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Hilltop Haven dog rescue

There is a serenity that surrounds Delsie Brigmon Williams that makes you think, “Yeah, it’s all going to be okay.” Her dogs certainly seem to sense it: you’d never know there are 20 dogs in her Mt. Washington home.

Founder of Hilltop Haven, a rescue and sanctuary for dogs, Delsie is well-known in the animal rescue community for her devotion and compassion. But rescue is not how she started.

Oddly enough, Delsie used to be a breeder—not a popular occupation among rescuers. She bred boxers until her daughter pointed out how many animals are homeless, in shelters, and are euthanized. Delsie promptly quit the breeding business, altered all her dogs, and began Hilltop Haven.

That was seven years ago, and she says her mission is to “take in the broken ones, the ones no one else wants.”

Delsie considers herself primarily a foster parent to the dogs she pulls from various shelters.

“But I have to be careful about which dogs I pull,” she says. “I look for dogs posted on the Internet that are people- and dog-friendly. I’ll take a scared dog, but not an aggressive one.”

Obviously she makes good choices: most of the dogs, fosters and seven personal dogs, are loose in the house, quietly playing, eating, or nosing her hand for a treat or a pat.

And she does indeed take the broken ones.

Mac is a large, beautiful French mastiff who has a condition known as megaesophagus. Rescued from a puppy mill in Illinois, feeding him is a challenge as he will vomit most of his food and water, and has to be monitored and fed from elevated bowls.

Schmeigal, named for a character from Lord of the Rings, was pulled from a shelter in Daviess County. At 15 years old, he was blind, had few teeth, and bald from an untreated flea allergy. He recently passed away, but thanks to Delsie, he died in a loving home instead of alone in a shelter.

Quasi is another senior dog she fosters that will probably not be adopted out or transported to another rescue.

“I have a soft spot for the seniors,” she says. “I keep them so they can die in a home.”

The other side of her rescue activity is transporting—and we’re not talking about a couple dogs going to the next county or state. Delsie coordinates a major transport twice a month that consists of 50-80 dogs. She works with Kim Morgan, of Jellystone Bark’s Rescue Rangers in Oswego, Illinois. The two of them meet there with a caravan of various foster parents and their dogs—”It’s quite a circus with so many people and dogs milling around!”—load the dogs, and transport them to shelters and rescues primarily in the Northeast, where, due to more progressive spay/neuter laws, there are more available homes.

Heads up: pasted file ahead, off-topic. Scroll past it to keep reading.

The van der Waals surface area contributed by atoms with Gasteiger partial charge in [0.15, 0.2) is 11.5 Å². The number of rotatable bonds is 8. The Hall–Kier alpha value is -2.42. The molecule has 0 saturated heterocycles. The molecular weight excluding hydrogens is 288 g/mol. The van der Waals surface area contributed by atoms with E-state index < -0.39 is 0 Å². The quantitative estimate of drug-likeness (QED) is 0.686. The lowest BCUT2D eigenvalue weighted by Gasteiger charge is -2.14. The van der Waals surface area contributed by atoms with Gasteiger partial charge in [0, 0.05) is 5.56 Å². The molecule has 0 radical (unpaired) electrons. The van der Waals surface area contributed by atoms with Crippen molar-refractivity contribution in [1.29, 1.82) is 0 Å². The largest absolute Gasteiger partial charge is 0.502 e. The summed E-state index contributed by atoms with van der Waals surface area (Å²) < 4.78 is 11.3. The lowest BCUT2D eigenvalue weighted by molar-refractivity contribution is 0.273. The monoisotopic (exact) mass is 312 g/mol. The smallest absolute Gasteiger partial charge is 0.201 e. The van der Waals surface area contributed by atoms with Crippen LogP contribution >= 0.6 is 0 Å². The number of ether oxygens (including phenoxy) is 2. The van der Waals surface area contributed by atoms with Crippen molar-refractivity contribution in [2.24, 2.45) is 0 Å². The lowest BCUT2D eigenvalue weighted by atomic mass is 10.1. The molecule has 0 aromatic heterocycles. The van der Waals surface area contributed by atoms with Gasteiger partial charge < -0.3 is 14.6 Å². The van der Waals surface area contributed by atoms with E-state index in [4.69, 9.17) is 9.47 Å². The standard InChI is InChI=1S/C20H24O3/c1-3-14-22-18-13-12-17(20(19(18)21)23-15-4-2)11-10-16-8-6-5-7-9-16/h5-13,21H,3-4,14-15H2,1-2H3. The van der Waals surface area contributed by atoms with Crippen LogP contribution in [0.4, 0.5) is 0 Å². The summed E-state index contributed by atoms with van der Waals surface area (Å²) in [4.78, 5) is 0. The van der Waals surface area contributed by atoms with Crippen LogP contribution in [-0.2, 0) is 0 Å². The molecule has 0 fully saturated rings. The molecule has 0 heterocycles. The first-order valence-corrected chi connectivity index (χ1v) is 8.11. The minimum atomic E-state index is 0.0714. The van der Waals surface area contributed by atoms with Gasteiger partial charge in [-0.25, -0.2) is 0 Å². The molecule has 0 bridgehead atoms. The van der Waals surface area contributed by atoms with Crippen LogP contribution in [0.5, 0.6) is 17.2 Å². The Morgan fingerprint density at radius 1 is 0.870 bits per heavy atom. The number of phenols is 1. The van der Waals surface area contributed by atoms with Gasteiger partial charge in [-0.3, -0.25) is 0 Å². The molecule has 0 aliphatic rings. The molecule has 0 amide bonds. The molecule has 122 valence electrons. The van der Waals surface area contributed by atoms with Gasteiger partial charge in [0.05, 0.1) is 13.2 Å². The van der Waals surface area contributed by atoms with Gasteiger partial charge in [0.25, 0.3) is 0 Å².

“I have been working with Delsie for the past four years,” says Kim, “and I think we make an incredible team. We are both extremely passionate for our cause, and I cannot imagine what would have happened to all those wonderful animals if they had not been rescued.

“Once you spend the amount of time with Delsie that I have, you know there are truly angels put on this earth. She is proof of that.”

How many dogs has Delsie transported? She estimates an astounding 15,000 dogs, dogs that might otherwise have died homeless.

Even with all the dogs that have moved into and out of her life, there are many that particularly touched her heart, dogs she’ll never forget, such as River, a German shepherd.

“I rescued River from Bullitt County. He was broken, he was depressed, he had never been loved or shown affection. He would shy away if you tried to touch him. He stayed with me for nine months until he died peacefully of a tumor. He died a loved dog.”

And she’ll always remember Scarlett, a heartworm-positive English coonhound.

“She broke my heart, seeing her curled up in the shelter. She should have weighed 60 pounds, but she was an emaciated 35, she looked the size of a Westie. She looked so sad.”

But under Delsie’s care, she gained the needed weight, and was later adopted.

Despite her many success stories, Delsie keeps a low profile. She shies from publicity, and some of her biggest accomplishments, such as a raid in Shepherdsville, never even make the news.

The raid she led was a hoarding case. An 80-year-old woman was keeping, and not properly caring for, 27 dogs. When she broke her hip, the EMS crew saw the condition of the dogs and called for help. Delsie quickly took charge. She brought crates and flea medication, loaded up the dogs, and took them to the Bullitt County shelter for bathing, grooming, and medical attention.

“None of these dogs had been altered, and most were pregnant,” she says. “One dog was already dead of heatstroke. And most were very unsocialized—all they’d ever known was this elderly lady.”

After all the dogs had been seen by a vet, she contacted Kim, who sent out a plea for help from rescue groups. Amazingly, all dogs were sent to rescue in one day. You can see a touching video of the rescue on YouTube: search for “27 Saved.”

While Delsie tries to pull dogs from as many shelters as she can, a lot of her rescues come from Bullitt County Animal Control, where she works closely with Tony Wilson, a shelter supervisor.

“Delsie has been a major part of helping the animals here in Bullitt County. She keeps 10-15 dogs a month from being euthanized here. She has been one of the best things to happen for this shelter and the animals.”

Despite a recent diagnosis of fibromyalgia, Delsie hasn’t slowed down much, and has no plans to stop: too many dogs are depending on her. And as her husband, Don, says, “I tell her all the time, don’t ever pass away, because I can’t do what she does. She’s amazing to me.”

You can contact Delsie at or find her on Facebook.
Paula Sparrow from September 2012 Issue Photo by Delsie Brigmon Williams

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